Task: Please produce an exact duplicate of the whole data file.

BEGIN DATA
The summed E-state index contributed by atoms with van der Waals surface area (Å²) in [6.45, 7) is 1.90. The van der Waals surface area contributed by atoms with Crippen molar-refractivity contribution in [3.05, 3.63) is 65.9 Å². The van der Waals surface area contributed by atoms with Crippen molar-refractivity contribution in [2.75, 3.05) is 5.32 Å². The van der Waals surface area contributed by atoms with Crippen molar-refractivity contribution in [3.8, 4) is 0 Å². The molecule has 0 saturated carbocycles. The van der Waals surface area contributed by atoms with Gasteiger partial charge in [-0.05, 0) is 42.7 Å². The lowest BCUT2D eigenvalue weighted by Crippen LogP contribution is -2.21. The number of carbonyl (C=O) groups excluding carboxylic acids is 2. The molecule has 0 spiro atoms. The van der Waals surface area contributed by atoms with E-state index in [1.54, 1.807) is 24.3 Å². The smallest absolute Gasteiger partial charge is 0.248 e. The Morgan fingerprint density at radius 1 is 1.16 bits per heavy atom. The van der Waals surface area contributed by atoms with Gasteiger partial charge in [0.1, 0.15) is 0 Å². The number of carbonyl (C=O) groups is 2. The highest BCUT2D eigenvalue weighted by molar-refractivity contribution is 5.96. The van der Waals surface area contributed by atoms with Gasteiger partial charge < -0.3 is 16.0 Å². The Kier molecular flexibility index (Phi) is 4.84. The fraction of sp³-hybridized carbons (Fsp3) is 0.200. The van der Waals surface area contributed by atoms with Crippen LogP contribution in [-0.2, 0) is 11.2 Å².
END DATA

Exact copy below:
The summed E-state index contributed by atoms with van der Waals surface area (Å²) in [6.45, 7) is 1.90. The van der Waals surface area contributed by atoms with Crippen molar-refractivity contribution in [3.05, 3.63) is 65.9 Å². The van der Waals surface area contributed by atoms with Crippen molar-refractivity contribution in [2.75, 3.05) is 5.32 Å². The van der Waals surface area contributed by atoms with Crippen molar-refractivity contribution in [3.8, 4) is 0 Å². The molecule has 0 saturated carbocycles. The van der Waals surface area contributed by atoms with Gasteiger partial charge in [-0.05, 0) is 42.7 Å². The lowest BCUT2D eigenvalue weighted by Crippen LogP contribution is -2.21. The number of carbonyl (C=O) groups excluding carboxylic acids is 2. The molecule has 0 spiro atoms. The van der Waals surface area contributed by atoms with E-state index in [1.54, 1.807) is 24.3 Å². The smallest absolute Gasteiger partial charge is 0.248 e. The Morgan fingerprint density at radius 1 is 1.16 bits per heavy atom. The van der Waals surface area contributed by atoms with Gasteiger partial charge in [0.1, 0.15) is 0 Å². The number of carbonyl (C=O) groups is 2. The highest BCUT2D eigenvalue weighted by molar-refractivity contribution is 5.96. The van der Waals surface area contributed by atoms with Gasteiger partial charge < -0.3 is 16.0 Å². The Kier molecular flexibility index (Phi) is 4.84. The fraction of sp³-hybridized carbons (Fsp3) is 0.200. The van der Waals surface area contributed by atoms with Crippen LogP contribution in [-0.2, 0) is 11.2 Å².